There’s an article in the Post about giving private developers access to develop public land and spaces in return for sorely needed infrastructure. What’s particularly relevant about the piece is that two of the named sites are in Central/Eastern Shaw: the Watha T Daniel library and Shaw Junior High School.
Something needs to be done about Watha T Daniel. Construction was going to begin on it this year I think, but that was scuttled and we’re back to the drawing board with more plans being drawn up. That empty library looks like, to borrow someone else’s description, a refugee camp sometimes with so many camping out outside the place. Hardly the image the neighborhood wants to present to Metro passengers exiting there.
After reading the article, I think I, personally, can support idea of public/private partnerships to rebuild schools and libraries. Consider this:
With the costs of fixing schools and libraries estimated at close to $2 billion, said D.C. Council Chairman Linda W. Cropp, “I don’t believe we can tax our way out.”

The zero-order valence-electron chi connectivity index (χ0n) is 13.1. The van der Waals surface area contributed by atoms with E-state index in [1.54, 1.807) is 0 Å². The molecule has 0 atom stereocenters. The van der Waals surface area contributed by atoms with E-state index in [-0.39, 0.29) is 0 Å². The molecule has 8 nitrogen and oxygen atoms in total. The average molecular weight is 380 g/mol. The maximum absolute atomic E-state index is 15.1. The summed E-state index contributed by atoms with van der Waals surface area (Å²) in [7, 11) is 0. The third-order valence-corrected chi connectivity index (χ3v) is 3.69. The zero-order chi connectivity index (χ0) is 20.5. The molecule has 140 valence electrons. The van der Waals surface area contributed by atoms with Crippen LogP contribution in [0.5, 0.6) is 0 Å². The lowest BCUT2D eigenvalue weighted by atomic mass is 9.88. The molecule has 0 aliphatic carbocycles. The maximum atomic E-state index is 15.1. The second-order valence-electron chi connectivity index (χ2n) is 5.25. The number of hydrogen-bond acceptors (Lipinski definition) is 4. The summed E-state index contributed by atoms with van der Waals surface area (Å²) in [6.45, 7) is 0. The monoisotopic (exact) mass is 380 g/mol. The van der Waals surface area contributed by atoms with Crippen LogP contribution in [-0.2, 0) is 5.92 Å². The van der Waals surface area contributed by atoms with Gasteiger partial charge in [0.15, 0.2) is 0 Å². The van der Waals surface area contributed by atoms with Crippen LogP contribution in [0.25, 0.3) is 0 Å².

Honestly, I don’t want to pay any more taxes than DC residents already do. We shoulder a pretty high tax burden because of all of the land that isn’t taxable by the DC government. Let’s create a bigger tax base and spread the burden across it.
Simi Batra, a neighborhood association president, says:
“You don’t sell your public spaces to finance school construction; that’s not how it’s done,” Batra said. “Because what happens the next time a renovation needs to be done? In a hundred years, there will be nothing left to sell.”
Actually, that’s wrong. Theoretically a larger tax base (from new residents and businesses) and a more responsible government will be able to annually fund the public buildings so that they never get back to this horrid state.
I guess I can live with some responsibly planned higher density if we get better schools and libraries.